Livingston, Day speak with media about Maine’s early fall foliage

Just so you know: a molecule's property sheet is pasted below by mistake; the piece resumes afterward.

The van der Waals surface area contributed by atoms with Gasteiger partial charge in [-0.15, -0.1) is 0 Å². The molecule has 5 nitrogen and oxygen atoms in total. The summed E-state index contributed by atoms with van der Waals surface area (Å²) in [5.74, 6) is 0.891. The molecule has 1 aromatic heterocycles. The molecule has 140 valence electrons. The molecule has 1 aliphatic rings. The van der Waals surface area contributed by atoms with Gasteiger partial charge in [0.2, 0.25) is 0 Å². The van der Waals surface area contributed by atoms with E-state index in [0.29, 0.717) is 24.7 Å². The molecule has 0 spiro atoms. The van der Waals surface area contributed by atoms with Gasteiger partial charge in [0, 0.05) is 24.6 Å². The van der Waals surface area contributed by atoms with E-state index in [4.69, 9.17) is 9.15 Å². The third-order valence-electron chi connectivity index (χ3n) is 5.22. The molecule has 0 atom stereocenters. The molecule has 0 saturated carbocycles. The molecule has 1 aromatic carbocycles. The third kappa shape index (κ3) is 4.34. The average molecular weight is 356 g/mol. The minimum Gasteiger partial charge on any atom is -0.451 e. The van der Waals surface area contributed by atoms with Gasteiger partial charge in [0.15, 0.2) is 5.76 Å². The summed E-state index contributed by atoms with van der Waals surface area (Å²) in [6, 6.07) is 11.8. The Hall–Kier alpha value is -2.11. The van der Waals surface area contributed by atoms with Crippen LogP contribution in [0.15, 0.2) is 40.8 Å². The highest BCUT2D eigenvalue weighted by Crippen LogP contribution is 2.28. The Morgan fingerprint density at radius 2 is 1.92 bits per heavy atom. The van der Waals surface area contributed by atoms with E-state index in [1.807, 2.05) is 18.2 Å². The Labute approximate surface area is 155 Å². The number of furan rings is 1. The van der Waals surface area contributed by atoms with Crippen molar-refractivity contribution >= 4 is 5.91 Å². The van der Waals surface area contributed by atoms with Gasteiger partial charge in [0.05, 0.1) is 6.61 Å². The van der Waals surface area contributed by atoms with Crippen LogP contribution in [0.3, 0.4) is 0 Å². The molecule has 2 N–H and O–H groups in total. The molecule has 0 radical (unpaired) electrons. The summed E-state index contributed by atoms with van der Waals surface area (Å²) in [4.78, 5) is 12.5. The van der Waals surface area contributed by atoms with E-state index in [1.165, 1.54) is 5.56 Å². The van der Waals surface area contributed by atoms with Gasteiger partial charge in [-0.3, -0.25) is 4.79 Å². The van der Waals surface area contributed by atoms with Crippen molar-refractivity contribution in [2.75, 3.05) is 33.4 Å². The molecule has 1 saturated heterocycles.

WABI (Channel 5) and spoke with University of Maine researchers about the fall foliage forecast for the Northeast. Bill Livingston, an associate professor of forest resources, was interviewed by WABI on a story about the state’s first foliage report. According to the report, Maine’s trees are already beginning to change color. According to Livingston, the early change in color can be attributed to the lack of rain during the summer. “Because we’ve had a dry summer, this part of Maine has been under a drought, I’ve actually seen the colors change early,” Livingston said. The warm and dry conditions during September can affect the season’s vibrant colors; warm nights and warm days will lead to more brownish colors. “If we get cool night, down in the 30s, 40s, and then sunny days in the 60s, we can still have vibrant colors,” said Livingston. Michael Day, an associate research professor in the school of forest resources, told AccuWeather that a cold snap is what the northeast needs for especially bright colors to develop.